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Creating a PHP5 Framework - Part 1

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This Cyber Monday Tuts+ courses will be reduced to just $3 (usually $15). Don't miss out.

With websites becoming more and more dynamic and interactive, developers often look to frameworks to help build websites and web apps rapidly. While there are a number of great frameworks available, a custom framework gives you the ability to easily customize the framework as you need, and to build with it even quicker - as you would already know the ins and outs of it before working with it. In this series of tutorials, we are going to build our very own PHP5 Development Framework! Let's start with planning our framework and put the basic structure into place.

*Note - Running the demo should display "PCA Framework version 0.1 the HTML output" - which demonstrates the first stage of our framework.

Step 1: This Series

In this series, we will create our own PHP5 Framework from scratch. The Framework will include basic content management features, and we will use it to build a web-based directory for a small organization.

Hopefully, as we go along, you will improve, build up and optimize this framework to suite your needs better, however in these tutorials we are aiming to get a simple framework up and running and powering a website.

Over the next few weeks, during these tutorials we will cover:

  • Creating authentication handler, database abstraction layer and template manager
  • Bringing these objects together
  • Using the framework to manage content, and power our site
  • Creating a fantastic front end design.
  • Designing for the login process by storyboarding
  • How the Framework can be extended and expanded

Step 2: Design Patterns and their use within our Framework

When creating any large computer-based system, be it a desktop application, a distributed network system, or a web application there will always be architectural challenges associated with its implementation.

Design patterns address some of these common problems, and we will make use of a number of design patterns as we create our Framework, to ensure that we have a quality, flexible, robust and usable framework, fit for any purpose! In particular, in this tutorial we are going to look at the Singleton pattern and the Registry pattern.

Step 3: Files and Folders

The first thing to get started creating our Framework, is to create a suitable file structure, such that everything has its place. As well as the files powering the framework, we also need to make provisions for files relating to the website we are going to create with our framework. Most websites and web applications have:

  • Some commonly used functions / objects.
  • Business logic.
  • A design

This gives us a great starting point, files relating to each of those three categories should be grouped together in their own section. Take a look at the directory structure below, we will then discuss the reasons for the structure.

Note that the .settings folder and the .project file were created by the IDE I use, and don't need to be present in your application

Core functions and objects, such as database access, authentication, template handling, email sending objects, email parsing objects, should be stored within a folder called objects, within the PCARegistry folder. This allows us to separate the logic from the Registry (which we will look at shortly) from the objects stored within the Registry.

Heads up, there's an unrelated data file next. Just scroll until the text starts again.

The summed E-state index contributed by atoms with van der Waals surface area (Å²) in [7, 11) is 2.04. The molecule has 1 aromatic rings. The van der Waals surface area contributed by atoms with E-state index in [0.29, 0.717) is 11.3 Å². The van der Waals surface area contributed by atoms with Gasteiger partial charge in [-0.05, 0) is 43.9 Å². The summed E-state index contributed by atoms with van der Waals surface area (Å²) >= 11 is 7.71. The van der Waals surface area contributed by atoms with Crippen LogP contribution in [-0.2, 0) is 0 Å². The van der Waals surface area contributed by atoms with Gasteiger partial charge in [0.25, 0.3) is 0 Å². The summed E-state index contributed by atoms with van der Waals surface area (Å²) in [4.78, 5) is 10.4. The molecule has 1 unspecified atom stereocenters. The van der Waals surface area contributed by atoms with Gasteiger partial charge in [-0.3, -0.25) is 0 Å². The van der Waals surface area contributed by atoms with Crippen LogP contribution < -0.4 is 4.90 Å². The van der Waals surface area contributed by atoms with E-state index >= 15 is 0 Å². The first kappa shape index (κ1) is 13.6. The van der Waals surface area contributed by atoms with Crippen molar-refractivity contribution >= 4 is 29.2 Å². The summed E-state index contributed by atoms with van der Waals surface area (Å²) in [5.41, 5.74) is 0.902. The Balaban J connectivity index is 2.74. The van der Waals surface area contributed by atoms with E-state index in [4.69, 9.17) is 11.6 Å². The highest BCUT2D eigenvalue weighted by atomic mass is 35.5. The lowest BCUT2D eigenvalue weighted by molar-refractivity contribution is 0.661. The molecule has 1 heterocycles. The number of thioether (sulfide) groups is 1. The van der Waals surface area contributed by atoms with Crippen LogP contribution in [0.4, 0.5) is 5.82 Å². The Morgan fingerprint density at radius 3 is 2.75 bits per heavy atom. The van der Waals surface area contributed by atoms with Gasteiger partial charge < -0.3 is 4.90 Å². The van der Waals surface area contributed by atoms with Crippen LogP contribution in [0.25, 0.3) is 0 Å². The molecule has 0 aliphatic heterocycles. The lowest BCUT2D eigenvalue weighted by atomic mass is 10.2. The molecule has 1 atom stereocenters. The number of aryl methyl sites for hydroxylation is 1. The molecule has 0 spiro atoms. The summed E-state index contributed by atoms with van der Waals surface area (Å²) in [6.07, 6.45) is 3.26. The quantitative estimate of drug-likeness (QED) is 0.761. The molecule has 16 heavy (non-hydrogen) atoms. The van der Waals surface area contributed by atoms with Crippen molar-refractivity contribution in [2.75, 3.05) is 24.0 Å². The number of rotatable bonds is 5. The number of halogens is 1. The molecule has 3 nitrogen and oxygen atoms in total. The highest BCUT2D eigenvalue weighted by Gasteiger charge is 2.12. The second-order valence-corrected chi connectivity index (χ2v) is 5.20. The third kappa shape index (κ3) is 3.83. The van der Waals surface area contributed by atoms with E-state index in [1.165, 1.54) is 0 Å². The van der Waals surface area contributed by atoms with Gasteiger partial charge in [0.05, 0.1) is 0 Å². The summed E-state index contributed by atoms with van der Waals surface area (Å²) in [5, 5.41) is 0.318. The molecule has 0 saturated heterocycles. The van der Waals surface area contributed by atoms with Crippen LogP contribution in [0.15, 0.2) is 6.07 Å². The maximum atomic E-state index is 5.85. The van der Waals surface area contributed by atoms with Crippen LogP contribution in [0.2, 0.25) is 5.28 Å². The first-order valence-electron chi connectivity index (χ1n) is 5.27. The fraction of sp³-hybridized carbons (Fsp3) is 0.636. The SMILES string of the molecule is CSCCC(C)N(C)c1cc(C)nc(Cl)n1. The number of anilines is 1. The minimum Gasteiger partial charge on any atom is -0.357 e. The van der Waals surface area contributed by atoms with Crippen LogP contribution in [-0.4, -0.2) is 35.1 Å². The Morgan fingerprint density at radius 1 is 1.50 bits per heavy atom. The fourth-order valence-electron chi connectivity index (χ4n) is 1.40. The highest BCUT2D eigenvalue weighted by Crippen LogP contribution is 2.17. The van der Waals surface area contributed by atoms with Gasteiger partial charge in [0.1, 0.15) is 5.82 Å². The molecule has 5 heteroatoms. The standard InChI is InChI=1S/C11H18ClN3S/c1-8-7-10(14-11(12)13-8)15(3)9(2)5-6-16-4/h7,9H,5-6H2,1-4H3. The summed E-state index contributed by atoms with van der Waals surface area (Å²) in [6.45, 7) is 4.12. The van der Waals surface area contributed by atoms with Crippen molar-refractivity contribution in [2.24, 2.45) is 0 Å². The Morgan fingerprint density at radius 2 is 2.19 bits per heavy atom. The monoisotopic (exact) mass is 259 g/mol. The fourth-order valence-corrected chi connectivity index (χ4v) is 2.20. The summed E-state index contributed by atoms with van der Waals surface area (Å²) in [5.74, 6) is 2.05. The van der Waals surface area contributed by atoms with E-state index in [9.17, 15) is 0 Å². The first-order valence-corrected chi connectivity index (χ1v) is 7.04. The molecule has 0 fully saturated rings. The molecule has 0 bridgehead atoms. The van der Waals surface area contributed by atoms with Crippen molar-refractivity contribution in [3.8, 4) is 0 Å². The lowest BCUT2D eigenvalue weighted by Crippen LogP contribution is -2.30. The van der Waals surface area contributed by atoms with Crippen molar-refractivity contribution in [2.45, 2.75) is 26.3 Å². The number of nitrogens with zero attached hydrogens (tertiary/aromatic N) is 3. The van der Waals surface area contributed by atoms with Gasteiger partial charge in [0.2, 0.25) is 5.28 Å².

Next, we need somewhere to store our business logic which is the files we will create which make use of our framework. We should keep these files in a folder called controllers. Each major function that our website or web application does (e.g. business directory listing, providing and managing content, providing an image gallery, etc) would be a separate controller, stored within its own folder within the controllers folder. We are not going to use these in this tutorial, but it is important to have our directory structure in place, so we know how it will work.

The sites design and templates, should be stored within the skins folder. Since we may want different designs (either so users of the application/website we create with our framework can chose from a number of designs, or to change the design depending on season or special event), each skin will be contained within its own folder.

Step 4: The Registry

At the heart of our framework we will have the core functions, such as database access, user authentication, etc. By implementing the Registry design pattern, we can keep these objects stored centrally, within the Registry, making it easy for our Framework and any applications which utilize our framework to access.

The registry design pattern stores and retrieves references to objects, and works in a similar way to a telephone directory: storing and retrieving contacts. We will use it to store these core objects, system-wide settings, and later, any other data or information which needs to be shared across the system.

Because we are storing this information centrally, we only ever want one instance of this registry object to be available within our framework, if more than one were available, then we would have problems where we were expecting a certain piece of data, or a certain object to be in the registry, when it was in fact stored within another instance of the Registry object. To solve this problem, our Registry object will also implement the Singleton design pattern, which prevents more than a single instance of the object being available.

Below is the PHP code for the registry.class.php file, we will look into how it works shortly.

<?php
/**
 * The PCARegistry object
 * Implements the Registry and Singleton design patterns
 *
 * @version 0.1
 * @author Michael Peacock
 */
class PCARegistry {
	
	/**
	 * Our array of objects
	 * @access private
	 */
	private static $objects = array();
	
	/**
	 * Our array of settings
	 * @access private
	 */
	private static $settings = array();
	
	/**
	 * The frameworks human readable name
	 * @access private
	 */
	private static $frameworkName = 'PCA Framework version 0.1';
	
	/**
	 * The instance of the registry